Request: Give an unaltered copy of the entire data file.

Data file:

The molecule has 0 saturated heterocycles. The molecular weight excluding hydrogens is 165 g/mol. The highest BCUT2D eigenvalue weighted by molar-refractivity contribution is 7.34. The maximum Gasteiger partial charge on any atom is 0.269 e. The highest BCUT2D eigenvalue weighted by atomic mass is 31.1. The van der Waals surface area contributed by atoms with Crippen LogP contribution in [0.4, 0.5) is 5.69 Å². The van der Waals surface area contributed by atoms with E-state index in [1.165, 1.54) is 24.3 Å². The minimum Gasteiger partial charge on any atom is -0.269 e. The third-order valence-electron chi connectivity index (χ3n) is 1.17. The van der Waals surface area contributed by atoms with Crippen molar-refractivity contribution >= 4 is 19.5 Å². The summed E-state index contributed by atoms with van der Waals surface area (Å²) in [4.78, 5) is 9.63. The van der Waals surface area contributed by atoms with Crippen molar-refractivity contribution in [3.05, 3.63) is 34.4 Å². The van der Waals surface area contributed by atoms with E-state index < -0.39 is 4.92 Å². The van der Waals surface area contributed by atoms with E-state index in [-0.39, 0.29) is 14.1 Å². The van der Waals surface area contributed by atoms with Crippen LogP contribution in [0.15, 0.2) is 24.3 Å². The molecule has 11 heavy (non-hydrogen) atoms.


The molecule has 0 saturated heterocycles. The molecular weight excluding hydrogens is 165 g/mol. The highest BCUT2D eigenvalue weighted by molar-refractivity contribution is 7.34. The maximum Gasteiger partial charge on any atom is 0.269 e. The highest BCUT2D eigenvalue weighted by atomic mass is 31.1. The van der Waals surface area contributed by atoms with Crippen LogP contribution in [0.4, 0.5) is 5.69 Å². The van der Waals surface area contributed by atoms with E-state index in [1.165, 1.54) is 24.3 Å². The minimum Gasteiger partial charge on any atom is -0.269 e. The third-order valence-electron chi connectivity index (χ3n) is 1.17. The van der Waals surface area contributed by atoms with Crippen molar-refractivity contribution >= 4 is 19.5 Å². The summed E-state index contributed by atoms with van der Waals surface area (Å²) in [4.78, 5) is 9.63. The van der Waals surface area contributed by atoms with Crippen molar-refractivity contribution in [3.05, 3.63) is 34.4 Å². The van der Waals surface area contributed by atoms with E-state index < -0.39 is 4.92 Å². The van der Waals surface area contributed by atoms with E-state index in [-0.39, 0.29) is 14.1 Å². The van der Waals surface area contributed by atoms with Crippen LogP contribution in [0.15, 0.2) is 24.3 Å². The molecule has 11 heavy (non-hydrogen) atoms.